As the worldwide economy continues to wobble, investment markets remain under pressure and the European debt debacle is still some way from being resolved we thought it would be interesting to take a look at the investment opinions of expats in India. We are in very untraditional investment times and without looking at the figures you could be mistaken for assuming that some of the more obscure investment markets would become more popular. But is that the case?
Barclays International conducted a study recently looking at the surprising trend for investing in “treasure assets”. We will now take a look at investment trends more detail but before that we will take a look at the Indian economy and its current status.
Over the last decade or so India has become one of the economic powerhouses of the world and indeed many experts believe it has the potential to rise yet further up the league table of leading economies. This is an area of the world which is still showing significant growth despite the worldwide economic downturn and indeed demand for mining products continues to boom, a traditional reflection of a growing economy. But how is the underlying economy performing?
In years gone by inflation has been a major problem for the Indian government although thankfully it appears to more under control than ever before. We are also seeing major investment from overseas countries looking to tap into the Indian markets which are very much protected by the authorities. China and India are perhaps the only two major economies in the world which are showing anywhere near significant growth at this point in time and trading arrangements with overseas counterparts are being announced on a regular basis. But how does this leave the investment arena?
The property market is by far and away the most popular investment arena in the Indian expat sector at this moment in time. It is head and shoulders above any of the other major investment markets and perfectly illustrates the growing strength of the economy and demand for property. The property sector of any developing and developed economy will always be a major indicator of the underlying strength in the region and investor confidence. Whether investor confidence in the Indian property market has increased because of concerns about other overseas markets is a matter for debate but there is no doubt that demand is improving.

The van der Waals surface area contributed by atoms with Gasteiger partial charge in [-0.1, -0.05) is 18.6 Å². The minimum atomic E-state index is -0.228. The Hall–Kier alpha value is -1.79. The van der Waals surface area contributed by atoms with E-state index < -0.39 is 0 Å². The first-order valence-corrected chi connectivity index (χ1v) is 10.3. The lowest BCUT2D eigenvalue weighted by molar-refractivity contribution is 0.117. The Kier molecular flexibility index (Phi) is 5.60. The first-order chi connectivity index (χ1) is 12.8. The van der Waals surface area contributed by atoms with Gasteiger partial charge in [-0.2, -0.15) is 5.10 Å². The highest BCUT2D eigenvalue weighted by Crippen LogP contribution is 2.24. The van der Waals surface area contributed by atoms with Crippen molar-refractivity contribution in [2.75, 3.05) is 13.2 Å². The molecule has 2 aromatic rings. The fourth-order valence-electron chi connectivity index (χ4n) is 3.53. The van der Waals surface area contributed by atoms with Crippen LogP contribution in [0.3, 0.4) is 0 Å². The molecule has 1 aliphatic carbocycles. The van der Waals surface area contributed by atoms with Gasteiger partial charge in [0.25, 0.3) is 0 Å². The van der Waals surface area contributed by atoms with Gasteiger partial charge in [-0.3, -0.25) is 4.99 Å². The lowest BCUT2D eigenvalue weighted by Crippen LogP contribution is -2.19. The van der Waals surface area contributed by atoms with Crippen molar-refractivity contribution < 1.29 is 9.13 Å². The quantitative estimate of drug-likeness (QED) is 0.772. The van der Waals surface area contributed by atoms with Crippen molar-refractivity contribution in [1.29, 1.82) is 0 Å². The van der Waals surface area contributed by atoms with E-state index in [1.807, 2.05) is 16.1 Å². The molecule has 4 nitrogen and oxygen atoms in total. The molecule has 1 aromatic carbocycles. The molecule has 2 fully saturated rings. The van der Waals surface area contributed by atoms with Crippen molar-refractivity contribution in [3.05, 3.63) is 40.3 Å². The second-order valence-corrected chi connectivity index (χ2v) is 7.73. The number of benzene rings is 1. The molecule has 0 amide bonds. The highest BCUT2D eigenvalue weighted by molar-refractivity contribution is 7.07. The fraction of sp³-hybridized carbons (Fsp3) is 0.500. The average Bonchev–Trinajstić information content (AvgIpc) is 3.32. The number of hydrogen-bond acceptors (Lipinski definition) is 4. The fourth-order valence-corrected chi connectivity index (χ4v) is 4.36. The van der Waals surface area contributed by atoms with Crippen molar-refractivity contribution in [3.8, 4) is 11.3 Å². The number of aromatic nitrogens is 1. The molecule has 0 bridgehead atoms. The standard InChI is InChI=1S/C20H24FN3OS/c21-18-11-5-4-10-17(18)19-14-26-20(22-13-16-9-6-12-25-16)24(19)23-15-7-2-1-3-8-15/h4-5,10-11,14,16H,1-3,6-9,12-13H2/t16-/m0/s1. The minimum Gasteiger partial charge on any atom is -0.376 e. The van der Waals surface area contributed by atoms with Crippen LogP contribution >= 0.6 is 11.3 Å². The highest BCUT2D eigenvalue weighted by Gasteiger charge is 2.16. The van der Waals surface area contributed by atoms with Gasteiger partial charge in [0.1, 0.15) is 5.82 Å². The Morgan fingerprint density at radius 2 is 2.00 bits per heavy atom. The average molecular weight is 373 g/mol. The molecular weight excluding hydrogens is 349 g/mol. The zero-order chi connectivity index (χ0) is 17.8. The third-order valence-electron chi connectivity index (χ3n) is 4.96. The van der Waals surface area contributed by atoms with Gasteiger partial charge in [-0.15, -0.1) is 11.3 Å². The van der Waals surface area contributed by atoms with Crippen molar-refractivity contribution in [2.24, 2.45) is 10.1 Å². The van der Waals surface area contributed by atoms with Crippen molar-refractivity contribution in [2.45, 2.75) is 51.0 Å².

One factor which is mentioned time and time again with regards to India is the massive difference between those at the lower end of the income spectrum and those in the higher echelons. This is a problem which the Indian authorities will need to address at some point and coincidentally it is likely to lead to further interest in the Indian property market going forward.
There is also no doubt that overseas investment is flooding the Indian property market although how the authorities will regulate this investment boom remains to be seen.
Precious metals (7.81%)
The precious metals market tends to become something of a safe haven during difficult economic times, and the research study conducted by Barclays International has really reinforced this.
The ongoing situation within Europe has assisted the rise in precious metal prices. One example is the price of gold which was $300 an ounce back in 2000 years but has risen to $1600 an ounce today having peaked at $1800 in 2011. If you look back at the price of gold you can perfectly pinpoint economic crisis around the world because the price of this precious metal does peak during these difficult times. It is a reverse economic indicator and an interesting investment arena for those looking for a safe haven during difficult times.
While precious metals continue to push further ahead it is also interesting to see that demand for metals such as iron ore remains significantly high in India due to the ongoing economic expansion. This is perfectly reflected by the relationship between the Indian authorities, Indian businesses and Australian mining companies. Demand for the likes of iron ore has remained stubbornly high over the last couple of years with the Indian economy, and the Chinese economy, showing significant growth. It will be interesting to see whether the precious metals market does indeed turn around as and when worldwide stock markets recover although this scenario would appear to be some way off.
Fine wine (7.81%)
It is perhaps a surprise to see the fine wines investment market at number three in the list of popular investment arenas amongst Indian expats but this particular element of the online poll is very much skewed towards property at 62.50%. However, it is worth noting that the fine wines market has improved dramatically in size over the last few years and indeed investors from as far afield as Asia, Russia, South America, Europe and India are now very prominent in the marketplace.